For this reason, spectroscopy is used when testing for the presence of any chemical compounds. In suspect lesions, spectroscopy measures any amount of metabolite called choline. Choline elevated levels are a strong indicator of malignancy or cancer. Neither do MRS nor MRI use X-rays that both traditional mammography and CT breast scans (Moy & Mercado, 2010). MRI and MRS can be completed in one sitting. MRI is now becoming a widely used technique for detecting breast cancer, paving ways for combining the MRI and MRS concept. There are clear benefits of recombining the two concepts though it comes with limitations such as the high costs. Not all types of breast cancers demonstrate elevated levels of choline and at least one form of breast cancer does not signal any level of choline (News Medical, 2012). Both in vivo MRS are combined to obtain information on the breast lesions chemical contents. The acquired information is used for clinical applications such as the response to the cancer therapies monitoring and the improvement of the lesion diagnosis accuracy (Bolan, Nelson, Yee, & Garwood, 2005).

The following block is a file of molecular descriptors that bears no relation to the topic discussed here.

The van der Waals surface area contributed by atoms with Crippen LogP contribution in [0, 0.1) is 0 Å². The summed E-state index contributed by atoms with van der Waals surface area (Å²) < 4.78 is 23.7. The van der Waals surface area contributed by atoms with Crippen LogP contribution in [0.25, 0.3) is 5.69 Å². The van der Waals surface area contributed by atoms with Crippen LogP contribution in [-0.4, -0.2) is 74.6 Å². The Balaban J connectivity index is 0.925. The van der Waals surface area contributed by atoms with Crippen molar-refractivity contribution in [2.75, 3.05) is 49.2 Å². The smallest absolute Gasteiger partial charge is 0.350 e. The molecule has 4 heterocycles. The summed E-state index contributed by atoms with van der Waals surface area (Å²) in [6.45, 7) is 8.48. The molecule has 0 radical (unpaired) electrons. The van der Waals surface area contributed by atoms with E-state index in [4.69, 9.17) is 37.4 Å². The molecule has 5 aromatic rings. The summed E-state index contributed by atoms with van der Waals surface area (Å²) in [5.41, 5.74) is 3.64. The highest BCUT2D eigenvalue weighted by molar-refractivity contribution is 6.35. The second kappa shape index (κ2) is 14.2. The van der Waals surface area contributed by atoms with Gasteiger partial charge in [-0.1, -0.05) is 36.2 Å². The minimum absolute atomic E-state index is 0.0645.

Figure 5 illustrates a 3D dynamic imaging high resolution, showing the right breast with breast cancer. Spectroscopy proved quite effective in invasive carcinoma detection that is clearly shown in figure 6.

Monitoring Response to Treatment

Perhaps the most promising application of using breast MRS is to forecast the response to cancer treatment response to neoadjuvent chemotherapy. The readily available clinical methods like palpation and imaging highly rely on the changes in tumor size that can take several weeks before these changes become detectable. On the contrary, breast MRS detects the intracellular metabolism changes that occur before gross morphological change (Bolan, Nelson, Yee, & Garwood, 2005). The direct effects of chemotherapeutic agents are easily evaluated using MRS.